The basic argument for decriminalizing sex work is rooted in the basic premise that government should not interfere in the private interactions of consenting adults. Ironically, prohibitionists like King County prosecutor Val Richey would claim to agree. The problem, they assert, is that money somehow erases consent.

“What you have is someone paying this person essentially to turn a ‘no’ into a ‘yes,'” Richey recently told the Seattle Times. Interviewed about the massive bust in that city last year, he insists that, because the women were “doing it for the money” and not “as a leisure activity,” they must have been coerced.

Elizabeth Nolan Brown, in her recent blog post for Reason magazine, summed it up with a priceless gem of a quote:

By that logic, anyone who wouldn’t perform their job without remuneration is a victim of labor trafficking!

The simplest definition of consent is “voluntary agreement or permission” – one person wishes to engage in an activity with another, and the second person willingly agrees and permits. This also implies that the person being asked has the option to refuse. Most importantly, the principle of consent recognizes that each of us places various conditions on whether or when we agree to a given action.

Let me give some examples based on my love and knowledge of tea (and yes, the Youtube “Tea and Consent” video springs to mind). I will gladly accept a cup of tea from a friend, but not without certain conditions – no milk (given my dairy allergy), little if any sugar, and definitely not any from the Charleston Tea Plantation (which, quite frankly, is indistinguishable from having boiled three year old balls of lint). I will also gladly share stories and opinions about tea in casual conversation. But let’s say that someone asks me to taste the results of their tea-blending experiments, or to make a special blend and serve it at a special event, or to write a paper or deliver a talk. Yes, I’d enjoy doing so, but that doesn’t mean that I’m going to abrogate my right to be compensated for such work. My requiring payment for the time and effort required says nothing about whether I would enjoy doing so. It is a condition to my agreeing to do so, just as much as any other condition I might impose.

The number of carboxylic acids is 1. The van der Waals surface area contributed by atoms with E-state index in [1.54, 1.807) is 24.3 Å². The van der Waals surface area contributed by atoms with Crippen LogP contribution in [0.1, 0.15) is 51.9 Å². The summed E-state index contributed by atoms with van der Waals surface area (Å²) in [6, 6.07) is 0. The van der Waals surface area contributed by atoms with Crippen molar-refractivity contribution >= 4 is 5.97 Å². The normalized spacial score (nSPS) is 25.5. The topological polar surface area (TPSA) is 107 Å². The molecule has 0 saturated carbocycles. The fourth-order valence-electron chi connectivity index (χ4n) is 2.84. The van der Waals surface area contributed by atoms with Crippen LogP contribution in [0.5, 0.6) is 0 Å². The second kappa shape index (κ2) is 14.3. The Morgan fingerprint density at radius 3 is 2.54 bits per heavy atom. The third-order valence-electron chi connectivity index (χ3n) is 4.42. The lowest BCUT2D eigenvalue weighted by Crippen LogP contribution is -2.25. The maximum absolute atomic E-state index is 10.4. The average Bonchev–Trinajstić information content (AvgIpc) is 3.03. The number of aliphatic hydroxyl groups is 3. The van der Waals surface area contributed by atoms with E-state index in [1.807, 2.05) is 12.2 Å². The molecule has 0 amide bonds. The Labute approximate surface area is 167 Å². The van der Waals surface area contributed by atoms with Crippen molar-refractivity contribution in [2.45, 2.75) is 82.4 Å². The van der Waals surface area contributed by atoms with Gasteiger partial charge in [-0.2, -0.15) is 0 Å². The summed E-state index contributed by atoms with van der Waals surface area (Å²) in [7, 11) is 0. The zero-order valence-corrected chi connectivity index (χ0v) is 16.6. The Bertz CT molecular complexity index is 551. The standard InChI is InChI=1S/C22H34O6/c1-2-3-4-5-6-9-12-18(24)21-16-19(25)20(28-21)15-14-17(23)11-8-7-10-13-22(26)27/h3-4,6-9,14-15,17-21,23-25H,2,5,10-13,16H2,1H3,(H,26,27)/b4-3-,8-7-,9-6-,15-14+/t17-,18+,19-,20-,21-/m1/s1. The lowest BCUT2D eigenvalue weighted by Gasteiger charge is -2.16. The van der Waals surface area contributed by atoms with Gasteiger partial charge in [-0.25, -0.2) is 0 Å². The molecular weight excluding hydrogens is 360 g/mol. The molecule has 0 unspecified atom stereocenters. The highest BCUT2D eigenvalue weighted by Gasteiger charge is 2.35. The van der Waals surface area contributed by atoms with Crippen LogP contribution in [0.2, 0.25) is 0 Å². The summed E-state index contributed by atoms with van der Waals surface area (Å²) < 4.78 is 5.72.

The same holds true with sex work. Payment does not negate consent; it is a condition of consent, just like other limits that sex workers place on their participation. As Liz Brown rightly points out, to argue that being paid automatically equals being forced is to regard all paid labor as a form of slavery. Granted, people frequently take jobs they would rather not do. But limited choice is not the same as having no choices at all – and to tell those who enter sex work that you will limit their choices further “for their own good” is both paternalistic and hypocritical.

This is also the case with sex work clients. Their choices are often framed by circumstances beyond their control, from physical or psychological disability, to the sudden loss of an intimate relationship. They establish certain conditions, and must abide by the conditions of prospective providers. To reduce the interaction simply to money, and reduce money further into an instrument of coercion, is to ignore the full context in which client-provider interactions take place.

Money is not the instrument of coercion here. It is the archaic and inhumane laws against consenting adults agreeing to their own conditions for sexual expression. It is the enforcement of these laws which hamstring the ability of sex workers to assure their safety through screening and other measures, and to seek recourse whenever consent is violated. It is the paternalistic ideology of prohibitionism that is to blame for unduly limiting the choices available to both clients and providers. Whenever government shackles the power of individuals to consent with one another, it is tyranny.

Five Suggestions for Improving Review Boards

Review board are both a blessing and a curse. On the one hand, they provide a convenient means for sex workers and clients to connect and negotiate. The down side, however, is that they are clearly structured to the advantage of certain clients – self-described “hobbyists” – and to the distinct disadvantage of service providers. Having read the complaints that sex workers post on their own blogs and zines, and compared this to how similar sites work in other industries (e.g., restaurants), I’ve decided to offer some recommendations on how review boards could do a better job for everyone. These are not gospel, and I certainly welcome comments from both providers and clients. I just hope these ideas spark some constructive conversation: